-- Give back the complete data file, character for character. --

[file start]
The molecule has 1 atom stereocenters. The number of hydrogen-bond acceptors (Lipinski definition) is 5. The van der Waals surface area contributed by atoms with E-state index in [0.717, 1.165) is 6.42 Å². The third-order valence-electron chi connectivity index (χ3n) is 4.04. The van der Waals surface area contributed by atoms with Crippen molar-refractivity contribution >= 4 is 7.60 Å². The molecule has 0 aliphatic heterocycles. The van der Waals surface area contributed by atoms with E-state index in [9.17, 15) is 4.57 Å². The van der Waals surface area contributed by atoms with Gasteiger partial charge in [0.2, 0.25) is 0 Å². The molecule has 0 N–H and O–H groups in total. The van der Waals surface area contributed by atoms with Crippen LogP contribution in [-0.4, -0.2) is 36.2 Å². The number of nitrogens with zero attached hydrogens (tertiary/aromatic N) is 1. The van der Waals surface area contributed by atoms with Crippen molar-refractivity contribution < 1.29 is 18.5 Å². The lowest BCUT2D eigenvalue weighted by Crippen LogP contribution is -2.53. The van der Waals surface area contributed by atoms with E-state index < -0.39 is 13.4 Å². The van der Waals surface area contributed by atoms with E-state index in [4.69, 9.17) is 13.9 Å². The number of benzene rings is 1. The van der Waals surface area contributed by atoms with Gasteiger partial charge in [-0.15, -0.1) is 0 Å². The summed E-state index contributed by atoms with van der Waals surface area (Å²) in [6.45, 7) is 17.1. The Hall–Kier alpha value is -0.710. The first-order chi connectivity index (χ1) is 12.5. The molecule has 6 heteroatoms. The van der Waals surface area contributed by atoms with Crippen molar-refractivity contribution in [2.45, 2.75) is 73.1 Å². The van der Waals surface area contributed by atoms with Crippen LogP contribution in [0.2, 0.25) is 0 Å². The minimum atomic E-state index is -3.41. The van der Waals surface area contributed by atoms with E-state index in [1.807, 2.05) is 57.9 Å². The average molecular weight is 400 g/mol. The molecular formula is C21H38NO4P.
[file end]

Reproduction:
The molecule has 1 atom stereocenters. The number of hydrogen-bond acceptors (Lipinski definition) is 5. The van der Waals surface area contributed by atoms with E-state index in [0.717, 1.165) is 6.42 Å². The third-order valence-electron chi connectivity index (χ3n) is 4.04. The van der Waals surface area contributed by atoms with Crippen molar-refractivity contribution >= 4 is 7.60 Å². The molecule has 0 aliphatic heterocycles. The van der Waals surface area contributed by atoms with E-state index in [9.17, 15) is 4.57 Å². The van der Waals surface area contributed by atoms with Gasteiger partial charge in [0.2, 0.25) is 0 Å². The molecule has 0 N–H and O–H groups in total. The van der Waals surface area contributed by atoms with Crippen LogP contribution in [-0.4, -0.2) is 36.2 Å². The number of nitrogens with zero attached hydrogens (tertiary/aromatic N) is 1. The van der Waals surface area contributed by atoms with Crippen molar-refractivity contribution < 1.29 is 18.5 Å². The lowest BCUT2D eigenvalue weighted by Crippen LogP contribution is -2.53. The van der Waals surface area contributed by atoms with E-state index < -0.39 is 13.4 Å². The van der Waals surface area contributed by atoms with E-state index in [4.69, 9.17) is 13.9 Å². The number of benzene rings is 1. The van der Waals surface area contributed by atoms with Gasteiger partial charge in [-0.15, -0.1) is 0 Å². The summed E-state index contributed by atoms with van der Waals surface area (Å²) in [6.45, 7) is 17.1. The Hall–Kier alpha value is -0.710. The first-order chi connectivity index (χ1) is 12.5. The molecule has 6 heteroatoms. The van der Waals surface area contributed by atoms with Crippen molar-refractivity contribution in [2.45, 2.75) is 73.1 Å². The van der Waals surface area contributed by atoms with Crippen LogP contribution in [0.2, 0.25) is 0 Å². The minimum atomic E-state index is -3.41. The van der Waals surface area contributed by atoms with E-state index in [1.807, 2.05) is 57.9 Å². The average molecular weight is 400 g/mol. The molecular formula is C21H38NO4P.